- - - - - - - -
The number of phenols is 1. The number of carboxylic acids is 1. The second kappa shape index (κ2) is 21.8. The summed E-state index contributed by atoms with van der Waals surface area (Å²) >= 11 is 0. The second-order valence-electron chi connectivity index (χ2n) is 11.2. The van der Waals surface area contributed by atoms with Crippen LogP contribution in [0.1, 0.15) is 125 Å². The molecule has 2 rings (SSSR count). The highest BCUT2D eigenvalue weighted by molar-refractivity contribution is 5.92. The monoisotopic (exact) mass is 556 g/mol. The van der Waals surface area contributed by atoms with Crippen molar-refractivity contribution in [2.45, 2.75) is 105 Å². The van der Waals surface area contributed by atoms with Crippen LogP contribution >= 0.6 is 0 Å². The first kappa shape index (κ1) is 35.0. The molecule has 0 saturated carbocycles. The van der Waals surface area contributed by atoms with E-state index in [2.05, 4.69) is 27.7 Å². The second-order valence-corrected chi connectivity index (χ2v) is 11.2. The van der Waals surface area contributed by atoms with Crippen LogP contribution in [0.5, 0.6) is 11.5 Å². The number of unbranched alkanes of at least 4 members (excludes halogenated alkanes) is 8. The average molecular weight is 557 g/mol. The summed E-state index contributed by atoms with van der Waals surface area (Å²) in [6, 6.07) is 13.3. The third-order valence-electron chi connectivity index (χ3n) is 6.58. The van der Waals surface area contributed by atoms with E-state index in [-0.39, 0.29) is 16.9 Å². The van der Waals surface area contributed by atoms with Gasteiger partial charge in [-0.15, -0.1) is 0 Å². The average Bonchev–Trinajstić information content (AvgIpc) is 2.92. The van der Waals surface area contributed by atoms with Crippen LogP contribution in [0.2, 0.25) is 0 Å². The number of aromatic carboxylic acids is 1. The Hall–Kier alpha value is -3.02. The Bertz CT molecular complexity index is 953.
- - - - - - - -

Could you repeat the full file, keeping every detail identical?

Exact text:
The number of phenols is 1. The number of carboxylic acids is 1. The second kappa shape index (κ2) is 21.8. The summed E-state index contributed by atoms with van der Waals surface area (Å²) >= 11 is 0. The second-order valence-electron chi connectivity index (χ2n) is 11.2. The van der Waals surface area contributed by atoms with Crippen LogP contribution in [0.1, 0.15) is 125 Å². The molecule has 2 rings (SSSR count). The highest BCUT2D eigenvalue weighted by molar-refractivity contribution is 5.92. The monoisotopic (exact) mass is 556 g/mol. The van der Waals surface area contributed by atoms with Crippen molar-refractivity contribution in [2.45, 2.75) is 105 Å². The van der Waals surface area contributed by atoms with Crippen LogP contribution >= 0.6 is 0 Å². The first kappa shape index (κ1) is 35.0. The molecule has 0 saturated carbocycles. The van der Waals surface area contributed by atoms with E-state index in [2.05, 4.69) is 27.7 Å². The second-order valence-corrected chi connectivity index (χ2v) is 11.2. The van der Waals surface area contributed by atoms with Crippen LogP contribution in [0.5, 0.6) is 11.5 Å². The number of unbranched alkanes of at least 4 members (excludes halogenated alkanes) is 8. The average molecular weight is 557 g/mol. The summed E-state index contributed by atoms with van der Waals surface area (Å²) in [6, 6.07) is 13.3. The third-order valence-electron chi connectivity index (χ3n) is 6.58. The van der Waals surface area contributed by atoms with E-state index in [-0.39, 0.29) is 16.9 Å². The van der Waals surface area contributed by atoms with Gasteiger partial charge in [-0.15, -0.1) is 0 Å². The average Bonchev–Trinajstić information content (AvgIpc) is 2.92. The van der Waals surface area contributed by atoms with Crippen LogP contribution in [0.2, 0.25) is 0 Å². The number of aromatic carboxylic acids is 1. The Hall–Kier alpha value is -3.02. The Bertz CT molecular complexity index is 953.